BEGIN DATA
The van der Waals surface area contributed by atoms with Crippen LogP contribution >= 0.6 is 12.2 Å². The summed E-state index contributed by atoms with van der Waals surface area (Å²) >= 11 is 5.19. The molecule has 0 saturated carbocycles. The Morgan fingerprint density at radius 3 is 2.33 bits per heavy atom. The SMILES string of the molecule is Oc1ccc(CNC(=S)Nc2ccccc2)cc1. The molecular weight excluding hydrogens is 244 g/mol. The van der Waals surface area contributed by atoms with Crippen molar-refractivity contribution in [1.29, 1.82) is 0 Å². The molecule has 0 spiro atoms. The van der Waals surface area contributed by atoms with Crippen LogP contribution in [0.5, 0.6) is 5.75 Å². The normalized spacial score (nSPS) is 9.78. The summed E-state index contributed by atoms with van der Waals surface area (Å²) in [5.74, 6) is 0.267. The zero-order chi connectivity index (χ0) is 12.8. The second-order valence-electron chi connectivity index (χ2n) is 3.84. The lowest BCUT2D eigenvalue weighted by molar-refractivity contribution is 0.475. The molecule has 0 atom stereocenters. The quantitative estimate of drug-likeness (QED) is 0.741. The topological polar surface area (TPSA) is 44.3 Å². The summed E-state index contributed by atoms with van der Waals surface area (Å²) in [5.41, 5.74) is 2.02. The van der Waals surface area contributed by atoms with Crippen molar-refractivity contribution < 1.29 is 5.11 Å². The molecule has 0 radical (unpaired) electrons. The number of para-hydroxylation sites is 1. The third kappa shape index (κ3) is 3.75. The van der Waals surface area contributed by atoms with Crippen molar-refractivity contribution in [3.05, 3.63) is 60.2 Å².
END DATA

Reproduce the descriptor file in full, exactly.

The van der Waals surface area contributed by atoms with Crippen LogP contribution >= 0.6 is 12.2 Å². The summed E-state index contributed by atoms with van der Waals surface area (Å²) >= 11 is 5.19. The molecule has 0 saturated carbocycles. The Morgan fingerprint density at radius 3 is 2.33 bits per heavy atom. The SMILES string of the molecule is Oc1ccc(CNC(=S)Nc2ccccc2)cc1. The molecular weight excluding hydrogens is 244 g/mol. The van der Waals surface area contributed by atoms with Crippen molar-refractivity contribution in [1.29, 1.82) is 0 Å². The molecule has 0 spiro atoms. The van der Waals surface area contributed by atoms with Crippen LogP contribution in [0.5, 0.6) is 5.75 Å². The normalized spacial score (nSPS) is 9.78. The summed E-state index contributed by atoms with van der Waals surface area (Å²) in [5.74, 6) is 0.267. The zero-order chi connectivity index (χ0) is 12.8. The second-order valence-electron chi connectivity index (χ2n) is 3.84. The lowest BCUT2D eigenvalue weighted by molar-refractivity contribution is 0.475. The molecule has 0 atom stereocenters. The quantitative estimate of drug-likeness (QED) is 0.741. The topological polar surface area (TPSA) is 44.3 Å². The summed E-state index contributed by atoms with van der Waals surface area (Å²) in [5.41, 5.74) is 2.02. The van der Waals surface area contributed by atoms with Crippen molar-refractivity contribution < 1.29 is 5.11 Å². The molecule has 0 radical (unpaired) electrons. The number of para-hydroxylation sites is 1. The third kappa shape index (κ3) is 3.75. The van der Waals surface area contributed by atoms with Crippen molar-refractivity contribution in [3.05, 3.63) is 60.2 Å².